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How to run update query on 2 many-to-one tables

I have 2 many-to-one tables.

Both the Ppty_ID and UnitID fields are indexed and allow duplicate values in each table.

If the Ppty_ID and the UnitID fields are the same in both tables, I want one to overwrite the values in one of the tables based on a DateModified field.

I keep getting the error: "Operation must use an updateable query."

Neither has a primary key, and I can't use an autonumber field in each table to create a primary key.

Is there another workaround to get this done?

The query and tables are in the attached.

Thanks!
UpdateRecords.accdb
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Patty01Access
Asked:
Patty01Access
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3 Solutions
 
harfangCommented:
Based on some of your other questions, the combination of the fields Ppty_ID and UnitID is the primary key of both tables. Open the tables in design view, select both fields and click the “Primary Key” button. You query will then become updatable, as the Database Engine will know the the records can be identified unambiguously.

Cheers!
(°v°)
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harfangCommented:
A point in terminology: there is no such thing as a “many-to-one” table. You can have “many-to-one” relationships between tables, but not tables as such. You could say for example: “I have two tables describing Units, both with a many-to-one relationship to Properties.”

(°v°)
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als315Commented:
Sorry, Markus, do not working. I've never understood criteria of "non updatable query", except some obvious cases.
@Patty: I think you should add single PKs to your records in both tables. I've prepared an example for your deleted question and can upload it, but only After 20:00 (8 hours later)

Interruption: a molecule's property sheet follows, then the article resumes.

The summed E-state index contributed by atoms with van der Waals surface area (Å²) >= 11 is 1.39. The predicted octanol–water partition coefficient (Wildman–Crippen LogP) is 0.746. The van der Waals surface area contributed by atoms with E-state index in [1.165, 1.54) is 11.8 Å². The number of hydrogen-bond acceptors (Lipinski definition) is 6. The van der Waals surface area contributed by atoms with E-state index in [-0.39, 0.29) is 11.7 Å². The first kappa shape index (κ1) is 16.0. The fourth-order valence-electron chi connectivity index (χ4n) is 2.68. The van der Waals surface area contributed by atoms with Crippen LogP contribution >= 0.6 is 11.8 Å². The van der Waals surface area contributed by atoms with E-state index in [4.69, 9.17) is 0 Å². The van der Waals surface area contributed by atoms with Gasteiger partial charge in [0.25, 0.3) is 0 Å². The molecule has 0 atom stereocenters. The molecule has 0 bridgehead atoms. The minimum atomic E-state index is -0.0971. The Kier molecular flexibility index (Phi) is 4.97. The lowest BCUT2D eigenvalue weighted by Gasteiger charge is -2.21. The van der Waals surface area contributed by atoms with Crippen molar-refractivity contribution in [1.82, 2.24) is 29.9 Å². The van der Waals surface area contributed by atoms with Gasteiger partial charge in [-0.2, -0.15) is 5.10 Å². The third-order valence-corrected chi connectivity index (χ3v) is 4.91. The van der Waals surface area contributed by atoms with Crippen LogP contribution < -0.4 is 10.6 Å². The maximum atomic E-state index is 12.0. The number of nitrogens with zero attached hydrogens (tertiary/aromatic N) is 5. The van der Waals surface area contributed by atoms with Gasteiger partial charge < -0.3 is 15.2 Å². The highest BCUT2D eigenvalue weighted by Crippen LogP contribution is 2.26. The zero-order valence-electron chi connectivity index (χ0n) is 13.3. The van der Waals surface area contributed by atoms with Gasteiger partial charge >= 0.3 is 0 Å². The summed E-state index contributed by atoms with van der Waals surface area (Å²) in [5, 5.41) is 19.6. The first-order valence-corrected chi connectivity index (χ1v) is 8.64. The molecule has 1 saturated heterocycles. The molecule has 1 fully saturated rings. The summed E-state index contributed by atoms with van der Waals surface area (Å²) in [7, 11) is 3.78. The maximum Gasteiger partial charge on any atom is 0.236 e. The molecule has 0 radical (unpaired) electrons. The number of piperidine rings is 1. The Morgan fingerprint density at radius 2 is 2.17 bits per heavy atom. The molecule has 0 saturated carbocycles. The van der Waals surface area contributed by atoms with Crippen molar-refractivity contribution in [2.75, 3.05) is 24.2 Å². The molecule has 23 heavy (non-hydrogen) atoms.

UpdateRecords.accdb
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harfangCommented:
als315,

That was interesting. I recreated the query and it worked. I then tried to edit the existing query to make it work also, but it somehow “remembers” the previous state of the tables and believes the query is not updatable. If you go to SQL view, and just copy-paste the entire query in place, it works. Normally, a compact and repair should take care of that sort of problem by removing the execution plan, but apparently not in this case.

Note that the query should use an INNER JOIN (you don't want to write into non-existing records at that point; that would be an INSERT query), and also that the field UnitID should not be updated (it is part of the join expression).

Cheers!
(°v°)
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Patty01AccessAuthor Commented:
Color me stupid on this one!  

I always thought a primary key had to have "no duplicates." Harfang, you're totally correct.  I meant many-to-one relationships, not tables--working too long I guess.

And I encountered the exact problem you did, which was when I edit the query, it doesn't work, that it "remembers" the old stuff.  You have to either recreate it or edit-paste SQL.

Als, thanks for giving the table.  That always helps to see it.

Thank you, thank you both!!!
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Patty01AccessAuthor Commented:
Ooops!!  I spoke too fast.  I tried it out on ALS sample, and it worked fine.

I can't figure out how you changed Ppty_ID to be a primary key and allow duplicate values.  Everytime I do it, I get the error: "Removing or changing the index of this field would require removal of the primary key" and it won't let me do it.

I'm using table design to change it.  I also tried creating a new table and have the same problem.  

What am I doing wrong?
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Patty01AccessAuthor Commented:
It's obvious I need a vacation!!  Just realized you have to select BOTH the Ppty_ID AND UnitID, then click on Primary key for it to work with duplicate values.

I'm heading to Vegas to party!  You both have just made my day!!  Thanks again!
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harfangCommented:
« I always thought a primary key had to have "no duplicates." »

And so it does, but it can be a unique combination of values in two or more fields.

Thanks for your feedback and have fun in Vegas!
(°v°)
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als315Commented:
Markus, copy-paste in SQL view is great know-how. Never even tried to do it.
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